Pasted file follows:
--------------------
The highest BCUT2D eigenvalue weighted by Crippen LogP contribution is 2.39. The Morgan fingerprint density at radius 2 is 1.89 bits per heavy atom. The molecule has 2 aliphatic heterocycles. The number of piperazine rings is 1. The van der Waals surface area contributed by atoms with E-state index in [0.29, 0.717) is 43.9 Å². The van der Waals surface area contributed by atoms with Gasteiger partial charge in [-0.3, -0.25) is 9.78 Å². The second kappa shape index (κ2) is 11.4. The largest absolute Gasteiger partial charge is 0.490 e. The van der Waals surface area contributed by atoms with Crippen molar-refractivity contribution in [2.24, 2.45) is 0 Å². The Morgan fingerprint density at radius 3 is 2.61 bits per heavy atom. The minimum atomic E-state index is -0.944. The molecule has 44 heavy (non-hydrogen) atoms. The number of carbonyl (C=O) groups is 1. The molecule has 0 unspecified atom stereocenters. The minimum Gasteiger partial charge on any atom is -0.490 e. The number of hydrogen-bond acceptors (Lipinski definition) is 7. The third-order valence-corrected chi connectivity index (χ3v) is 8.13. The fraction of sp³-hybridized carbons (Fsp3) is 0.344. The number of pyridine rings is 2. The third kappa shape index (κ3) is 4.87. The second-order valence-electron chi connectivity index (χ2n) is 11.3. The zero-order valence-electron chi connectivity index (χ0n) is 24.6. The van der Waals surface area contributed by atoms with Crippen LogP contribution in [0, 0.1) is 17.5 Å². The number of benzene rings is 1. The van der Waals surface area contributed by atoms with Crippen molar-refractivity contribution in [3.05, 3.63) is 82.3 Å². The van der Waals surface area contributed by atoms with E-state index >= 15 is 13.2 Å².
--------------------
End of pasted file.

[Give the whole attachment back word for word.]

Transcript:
The highest BCUT2D eigenvalue weighted by Crippen LogP contribution is 2.39. The Morgan fingerprint density at radius 2 is 1.89 bits per heavy atom. The molecule has 2 aliphatic heterocycles. The number of piperazine rings is 1. The van der Waals surface area contributed by atoms with E-state index in [0.29, 0.717) is 43.9 Å². The van der Waals surface area contributed by atoms with Gasteiger partial charge in [-0.3, -0.25) is 9.78 Å². The second kappa shape index (κ2) is 11.4. The largest absolute Gasteiger partial charge is 0.490 e. The van der Waals surface area contributed by atoms with Crippen molar-refractivity contribution in [2.24, 2.45) is 0 Å². The Morgan fingerprint density at radius 3 is 2.61 bits per heavy atom. The minimum atomic E-state index is -0.944. The molecule has 44 heavy (non-hydrogen) atoms. The number of carbonyl (C=O) groups is 1. The molecule has 0 unspecified atom stereocenters. The minimum Gasteiger partial charge on any atom is -0.490 e. The number of hydrogen-bond acceptors (Lipinski definition) is 7. The third-order valence-corrected chi connectivity index (χ3v) is 8.13. The fraction of sp³-hybridized carbons (Fsp3) is 0.344. The number of pyridine rings is 2. The third kappa shape index (κ3) is 4.87. The second-order valence-electron chi connectivity index (χ2n) is 11.3. The zero-order valence-electron chi connectivity index (χ0n) is 24.6. The van der Waals surface area contributed by atoms with Crippen LogP contribution in [0, 0.1) is 17.5 Å². The number of benzene rings is 1. The van der Waals surface area contributed by atoms with Crippen molar-refractivity contribution in [3.05, 3.63) is 82.3 Å². The van der Waals surface area contributed by atoms with E-state index >= 15 is 13.2 Å².